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Change in Epilobium phyllotaxy During Reproductive Transition
Roger D. Meicenheimer
American Journal of Botany
Vol. 69, No. 7 (Aug., 1982), pp. 1108-1118
Published by: Botanical Society of America, Inc.
Stable URL: http://www.jstor.org/stable/2443085
Page Count: 11
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The ontogeny of Epilobium hirsutum grown under natural summer photoperiod in a glasshouse was divided into vegetative, early transitional, transitional, and floral stages. Bijugate phyllotaxy, common to both the vegetative and early transitional stages, is transformed into spiral phyllotaxy during the transitional stage by an initial change in the divergence angle of a single primordium inserted at a unique level on the shoot Leaf primordia subsequently are inserted in a spiral arrangement in the indeterminate floral shoot apex. The early transitional shoot apical meristem is about 1.5 times the volume of the vegetative meristem but expands at about two-thirds the relative plastochron rate of volume increment of the vegetative meristem There are progressive decreases in the plastochron and relative plastochron rates of radial and vertical shoot growth through ontogeny. Relative chronological rates of shoot growth, however, are not altered during ontogeny. Spiral transformation results from changes in the relative points of insertion of leaf primordia on the shoot meristem These changes are accompanied by an increased rate of primordia initiation on a more circular shoot meristem. The change in phyllotaxy during ontogeny is similar to that which was artificially induced by chemical modification of auxin concentration gradients in the shoot apex, with the additional feature that there is an initial increase in the volume of the shoot meristem prior to the natural spiral transformation. Size of the shoot apical meristem, however, appears to have little influence on Epilobium phyllotaxy; but the geometric shape of the meristem is well correlated with bijugate to spiral transformations This suggests that geometric parameters of the shoot meristem should be considered in theoretical models of phyllotaxy.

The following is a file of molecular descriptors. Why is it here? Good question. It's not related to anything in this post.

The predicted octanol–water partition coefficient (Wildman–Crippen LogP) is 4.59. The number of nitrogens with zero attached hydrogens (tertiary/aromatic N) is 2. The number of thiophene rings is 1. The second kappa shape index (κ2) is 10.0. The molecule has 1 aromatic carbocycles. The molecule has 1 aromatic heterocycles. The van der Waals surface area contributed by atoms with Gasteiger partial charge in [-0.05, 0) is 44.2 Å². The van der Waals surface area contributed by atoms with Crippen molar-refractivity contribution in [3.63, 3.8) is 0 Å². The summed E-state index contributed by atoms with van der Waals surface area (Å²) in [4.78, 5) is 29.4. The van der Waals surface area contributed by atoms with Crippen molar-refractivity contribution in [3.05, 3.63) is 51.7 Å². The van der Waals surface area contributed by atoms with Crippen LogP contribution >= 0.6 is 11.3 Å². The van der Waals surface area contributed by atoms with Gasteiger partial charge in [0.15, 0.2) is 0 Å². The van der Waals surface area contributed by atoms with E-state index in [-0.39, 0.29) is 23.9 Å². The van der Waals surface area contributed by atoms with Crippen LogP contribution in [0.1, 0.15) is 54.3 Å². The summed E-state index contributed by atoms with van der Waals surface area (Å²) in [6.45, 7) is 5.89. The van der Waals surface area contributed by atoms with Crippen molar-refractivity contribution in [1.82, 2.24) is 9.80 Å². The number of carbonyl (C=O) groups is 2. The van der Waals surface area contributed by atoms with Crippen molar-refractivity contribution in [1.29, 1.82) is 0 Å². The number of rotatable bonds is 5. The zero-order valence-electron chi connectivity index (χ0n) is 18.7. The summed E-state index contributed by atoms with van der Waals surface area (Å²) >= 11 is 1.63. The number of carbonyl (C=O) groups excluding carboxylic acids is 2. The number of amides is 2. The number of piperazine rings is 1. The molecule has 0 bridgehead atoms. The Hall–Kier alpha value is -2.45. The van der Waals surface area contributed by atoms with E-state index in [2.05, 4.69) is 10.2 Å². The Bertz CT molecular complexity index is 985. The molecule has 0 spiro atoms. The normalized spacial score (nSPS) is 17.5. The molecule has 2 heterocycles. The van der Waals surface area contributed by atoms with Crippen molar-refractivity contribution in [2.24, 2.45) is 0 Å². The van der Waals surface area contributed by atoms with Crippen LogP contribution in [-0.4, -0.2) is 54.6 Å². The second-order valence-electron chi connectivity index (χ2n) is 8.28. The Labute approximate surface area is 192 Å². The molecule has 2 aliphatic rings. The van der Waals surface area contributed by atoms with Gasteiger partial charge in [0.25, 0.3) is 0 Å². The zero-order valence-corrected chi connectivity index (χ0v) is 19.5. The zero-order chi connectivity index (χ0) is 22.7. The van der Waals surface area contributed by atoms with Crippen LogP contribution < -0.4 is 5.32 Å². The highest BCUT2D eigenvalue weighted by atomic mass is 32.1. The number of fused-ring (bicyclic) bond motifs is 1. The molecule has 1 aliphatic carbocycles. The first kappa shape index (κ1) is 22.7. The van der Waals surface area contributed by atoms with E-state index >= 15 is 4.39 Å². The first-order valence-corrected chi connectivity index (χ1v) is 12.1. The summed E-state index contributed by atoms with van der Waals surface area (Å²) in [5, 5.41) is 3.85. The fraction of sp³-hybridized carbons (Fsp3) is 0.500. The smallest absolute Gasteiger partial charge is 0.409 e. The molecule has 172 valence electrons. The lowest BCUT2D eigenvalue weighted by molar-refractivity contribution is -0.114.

American Journal of Botany © 1982 Botanical Society of America, Inc.